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Public elementary and secondary school board revenues and expenditures, 2016/2017 (revised data)

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Released: 2019-09-12

Total expenditures for public elementary and secondary school boards and districts across Canada increased 1.0% from the previous fiscal year to $47.7 billion in 2016/2017. Total revenues increased 1.2% to $47.2 billion.

The increase in total revenues in 2016/2017 coincided with a growing student population in Canada. During this period, the number of students enrolled in public elementary and secondary schools grew by 1.1% to 4.8 million.

Provincial and territorial governments remain the largest source of revenue for schools

Canadian public elementary and secondary schools received $31.8 billion from provincial and territorial governments in 2016/2017, accounting for two-thirds (67.4%) of total revenue nationally.

While the share of revenue from provincial and territorial governments has declined by 2.2 percentage points since 2012/2013, these governments have remained the largest source of revenue for Canadian public elementary and secondary schools since 1968. Prior to 1968, local taxation accounted for the largest share of revenue. However, the amount of money received from provincial and territorial governments differed markedly in 2016/2017, ranging from 99.4% in Newfoundland and Labrador to 54.9% in Manitoba.

The largest increase in revenue came from all private sources (+2.6%) in 2016/2017, mainly student fees and ancillary operations. Since 2012/2013, revenue from all private sources (+17.4%) has markedly outpaced revenue from all government sources (+2.2%).

Chart 1  Chart 1: Public elementary and secondary school board revenue, by source, Canada
Public elementary and secondary school board revenue, by source, Canada

Investment in capital rises by one-fifth in five years

Public elementary and secondary schools in Canada spent $4.1 billion on capital projects in 2016/2017, up 1.4% from a year earlier and up 21.4% from 2012/2013. From 2012/2013 to 2016/2017, debt charges incurred on capital expenditures decreased by 12.3% to $597.1 million.

Capital spending rose in eight provinces and Yukon from 2012/2013 to 2016/2017, and were stable in the Northwest Territories. Capital spending declined in Prince Edward Island, British Columbia and Nunavut. Capital expenditures include new school construction costs, additions, renovations, and the purchase of equipment, buses and furniture.

Educator salaries and benefits increase for third consecutive year

Educator salaries and benefits accounted for two-thirds (67.4%) or $29.0 billion of the total operating expenses of public elementary and secondary schools in 2016/2017, up 0.8% from the previous school year. This was the third consecutive annual increase. The rise in 2016/2017 was in part attributable to a 1.3% increase in educators from 2015/2016. After adjusting for inflation, the annual statutory salaries of public teachers declined by 0.4% from 2015/2016 to 2016/2017.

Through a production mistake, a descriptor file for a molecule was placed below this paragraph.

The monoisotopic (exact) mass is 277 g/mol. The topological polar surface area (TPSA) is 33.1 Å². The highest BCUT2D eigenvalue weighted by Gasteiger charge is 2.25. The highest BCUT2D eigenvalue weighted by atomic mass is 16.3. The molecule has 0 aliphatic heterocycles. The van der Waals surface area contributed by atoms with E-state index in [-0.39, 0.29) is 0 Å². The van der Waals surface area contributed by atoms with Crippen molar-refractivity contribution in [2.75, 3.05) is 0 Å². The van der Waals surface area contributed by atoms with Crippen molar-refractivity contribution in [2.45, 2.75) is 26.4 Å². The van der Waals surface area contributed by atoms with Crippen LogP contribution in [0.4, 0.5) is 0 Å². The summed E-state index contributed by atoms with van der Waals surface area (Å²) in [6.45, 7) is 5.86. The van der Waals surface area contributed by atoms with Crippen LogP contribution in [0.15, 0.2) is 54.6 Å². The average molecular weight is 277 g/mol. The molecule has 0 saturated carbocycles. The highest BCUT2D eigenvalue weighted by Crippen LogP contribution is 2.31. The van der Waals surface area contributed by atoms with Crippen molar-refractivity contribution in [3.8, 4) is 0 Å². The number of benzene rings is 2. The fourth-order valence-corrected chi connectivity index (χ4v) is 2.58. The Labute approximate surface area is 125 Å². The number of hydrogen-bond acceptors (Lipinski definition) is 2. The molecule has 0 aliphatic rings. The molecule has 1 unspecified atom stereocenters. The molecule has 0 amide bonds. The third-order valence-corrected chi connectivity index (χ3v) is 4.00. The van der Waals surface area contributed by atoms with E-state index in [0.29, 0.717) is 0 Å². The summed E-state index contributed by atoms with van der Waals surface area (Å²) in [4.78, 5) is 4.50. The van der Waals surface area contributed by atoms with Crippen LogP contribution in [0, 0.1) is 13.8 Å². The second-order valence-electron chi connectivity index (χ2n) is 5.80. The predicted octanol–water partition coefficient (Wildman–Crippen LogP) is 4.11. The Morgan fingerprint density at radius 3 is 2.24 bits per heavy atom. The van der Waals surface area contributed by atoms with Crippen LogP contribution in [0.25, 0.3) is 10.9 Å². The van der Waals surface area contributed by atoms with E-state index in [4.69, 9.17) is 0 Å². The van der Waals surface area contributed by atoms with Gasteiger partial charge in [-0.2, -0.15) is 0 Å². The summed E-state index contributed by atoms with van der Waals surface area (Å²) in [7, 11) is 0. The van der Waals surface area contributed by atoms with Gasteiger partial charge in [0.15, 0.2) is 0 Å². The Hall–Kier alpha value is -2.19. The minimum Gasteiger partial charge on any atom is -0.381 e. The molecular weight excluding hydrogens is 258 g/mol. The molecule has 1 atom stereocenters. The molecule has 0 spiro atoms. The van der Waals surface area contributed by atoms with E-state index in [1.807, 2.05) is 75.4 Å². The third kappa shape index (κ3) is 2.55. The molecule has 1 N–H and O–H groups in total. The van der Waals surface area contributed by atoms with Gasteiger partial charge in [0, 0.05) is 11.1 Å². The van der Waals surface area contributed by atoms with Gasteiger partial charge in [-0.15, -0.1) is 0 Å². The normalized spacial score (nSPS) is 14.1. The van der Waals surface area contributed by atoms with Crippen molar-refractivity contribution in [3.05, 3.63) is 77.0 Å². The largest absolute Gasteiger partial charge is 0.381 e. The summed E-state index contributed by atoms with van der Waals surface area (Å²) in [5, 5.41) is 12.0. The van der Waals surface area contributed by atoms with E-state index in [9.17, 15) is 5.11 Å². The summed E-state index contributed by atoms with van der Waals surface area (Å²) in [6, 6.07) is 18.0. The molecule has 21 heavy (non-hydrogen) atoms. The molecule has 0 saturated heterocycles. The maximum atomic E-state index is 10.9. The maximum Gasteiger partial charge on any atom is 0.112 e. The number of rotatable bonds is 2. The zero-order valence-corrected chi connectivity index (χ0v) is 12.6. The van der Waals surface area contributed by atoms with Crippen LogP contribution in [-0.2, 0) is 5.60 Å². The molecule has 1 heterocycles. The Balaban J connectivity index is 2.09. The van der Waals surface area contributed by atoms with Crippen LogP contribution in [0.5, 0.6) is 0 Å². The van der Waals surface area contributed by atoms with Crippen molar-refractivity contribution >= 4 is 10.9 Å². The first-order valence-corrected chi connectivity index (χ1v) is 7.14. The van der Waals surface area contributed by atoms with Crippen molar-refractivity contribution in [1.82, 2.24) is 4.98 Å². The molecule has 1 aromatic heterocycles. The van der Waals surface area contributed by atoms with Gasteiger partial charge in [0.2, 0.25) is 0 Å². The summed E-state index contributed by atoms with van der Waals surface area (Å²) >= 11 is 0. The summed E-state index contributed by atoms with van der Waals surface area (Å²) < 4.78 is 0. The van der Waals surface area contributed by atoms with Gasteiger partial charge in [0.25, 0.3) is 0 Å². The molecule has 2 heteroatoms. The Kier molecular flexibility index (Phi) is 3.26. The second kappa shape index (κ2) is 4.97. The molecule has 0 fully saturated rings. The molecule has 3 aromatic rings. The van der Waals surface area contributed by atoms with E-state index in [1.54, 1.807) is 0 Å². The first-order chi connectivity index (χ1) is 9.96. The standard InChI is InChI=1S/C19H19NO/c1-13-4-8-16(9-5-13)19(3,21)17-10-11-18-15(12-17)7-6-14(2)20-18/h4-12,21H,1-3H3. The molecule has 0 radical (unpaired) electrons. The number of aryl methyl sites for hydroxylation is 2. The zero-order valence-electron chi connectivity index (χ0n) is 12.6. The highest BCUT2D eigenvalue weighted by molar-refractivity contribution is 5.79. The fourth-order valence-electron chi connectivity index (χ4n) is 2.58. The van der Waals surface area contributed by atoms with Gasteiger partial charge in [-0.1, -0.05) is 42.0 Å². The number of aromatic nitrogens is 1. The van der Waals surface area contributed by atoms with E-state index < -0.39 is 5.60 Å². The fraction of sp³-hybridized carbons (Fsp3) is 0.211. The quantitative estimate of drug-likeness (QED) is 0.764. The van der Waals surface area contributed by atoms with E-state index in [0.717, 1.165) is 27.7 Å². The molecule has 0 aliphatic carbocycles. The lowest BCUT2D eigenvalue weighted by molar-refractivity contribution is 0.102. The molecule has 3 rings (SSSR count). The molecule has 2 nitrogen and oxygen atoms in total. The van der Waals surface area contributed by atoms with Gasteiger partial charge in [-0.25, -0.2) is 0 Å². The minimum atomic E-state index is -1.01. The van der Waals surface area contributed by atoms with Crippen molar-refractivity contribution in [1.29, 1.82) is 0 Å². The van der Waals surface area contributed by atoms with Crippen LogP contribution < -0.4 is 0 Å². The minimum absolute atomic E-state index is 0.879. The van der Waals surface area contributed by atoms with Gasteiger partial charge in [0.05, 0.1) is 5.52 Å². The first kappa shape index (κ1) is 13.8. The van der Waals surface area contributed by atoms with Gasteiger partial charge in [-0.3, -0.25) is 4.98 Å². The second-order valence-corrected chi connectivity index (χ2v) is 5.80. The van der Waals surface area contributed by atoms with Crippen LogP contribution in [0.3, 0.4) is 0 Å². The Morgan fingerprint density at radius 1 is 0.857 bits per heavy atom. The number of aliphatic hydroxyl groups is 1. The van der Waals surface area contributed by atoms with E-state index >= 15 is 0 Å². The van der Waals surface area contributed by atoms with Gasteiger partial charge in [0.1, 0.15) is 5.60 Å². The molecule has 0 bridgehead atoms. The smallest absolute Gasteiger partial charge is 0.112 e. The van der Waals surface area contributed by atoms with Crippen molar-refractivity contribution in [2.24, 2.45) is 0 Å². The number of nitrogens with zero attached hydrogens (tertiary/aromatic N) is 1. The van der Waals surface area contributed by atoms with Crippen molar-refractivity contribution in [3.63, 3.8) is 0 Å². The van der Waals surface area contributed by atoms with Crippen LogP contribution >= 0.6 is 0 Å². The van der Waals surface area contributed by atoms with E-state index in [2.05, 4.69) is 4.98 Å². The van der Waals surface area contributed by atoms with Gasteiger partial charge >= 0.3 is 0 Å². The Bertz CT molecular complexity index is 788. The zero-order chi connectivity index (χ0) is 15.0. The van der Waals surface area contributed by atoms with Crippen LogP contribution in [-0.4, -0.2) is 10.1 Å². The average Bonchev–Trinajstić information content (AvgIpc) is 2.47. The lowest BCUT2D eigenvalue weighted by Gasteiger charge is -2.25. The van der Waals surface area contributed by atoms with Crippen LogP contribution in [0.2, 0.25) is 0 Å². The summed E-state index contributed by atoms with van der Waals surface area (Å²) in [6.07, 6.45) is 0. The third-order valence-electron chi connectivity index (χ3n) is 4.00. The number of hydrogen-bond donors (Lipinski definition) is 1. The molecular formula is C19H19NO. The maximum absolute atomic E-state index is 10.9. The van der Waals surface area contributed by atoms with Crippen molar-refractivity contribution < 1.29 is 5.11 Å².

Educator salaries and benefits include the total wages and benefits paid to personnel who are directly involved in providing kindergarten, elementary and secondary courses. These personnel include full-time and part-time teachers, principals, vice principals, supply teachers and student assistants. Also included in the benefit expenditures are costs related to employer contributions to teachers' pension plans, which are partially or entirely paid by school boards and districts in seven provinces and territories.

Administration costs decline

Total expenses for the general regulation and control of school boards and districts, as well as the overall supervision and administration of instructional programs decreased by 0.5% to $2.4 billion in 2016/2017. These expenditures accounted for 5.6% of total operating expenses.

New interactive tool

To further explore public elementary and secondary school board financial statistics in a visual format, visit the "Public Elementary and Secondary Education Financial Statistics: Interactive tool." Clicking within the tool allows you to filter, highlight and select various provincial and territorial aggregations to create custom measures, charts and graphics.

  Note to readers

Data are from the Survey of Uniform Financial System – School Boards. The objective of this annual survey is to collect financial information on school boards and districts across Canada. These financial statistics are collected from every province and territory—with the exception of Nunavut, where data are estimated—and are converted into a standard classification. Data for this survey are not available at the school board and district level.

Employer contributions to teachers' pension plans are partially or entirely paid by school boards and districts in Newfoundland and Labrador, Prince Edward Island, Nova Scotia, New Brunswick, Saskatchewan, British Columbia and the Northwest Territories.

Student enrolment figures and educator trends are from the Elementary–Secondary Education Survey. Annual statutory teachers' salaries are from Education Indicators in Canada: An International Perspective.

All dollar figures are adjusted for inflation unless otherwise specified.

Debt charges include only the interest portion of repayment made by the schools.

Caution should be taken when comparing provinces directly since provinces have different funding formulas and structures.

Contact information

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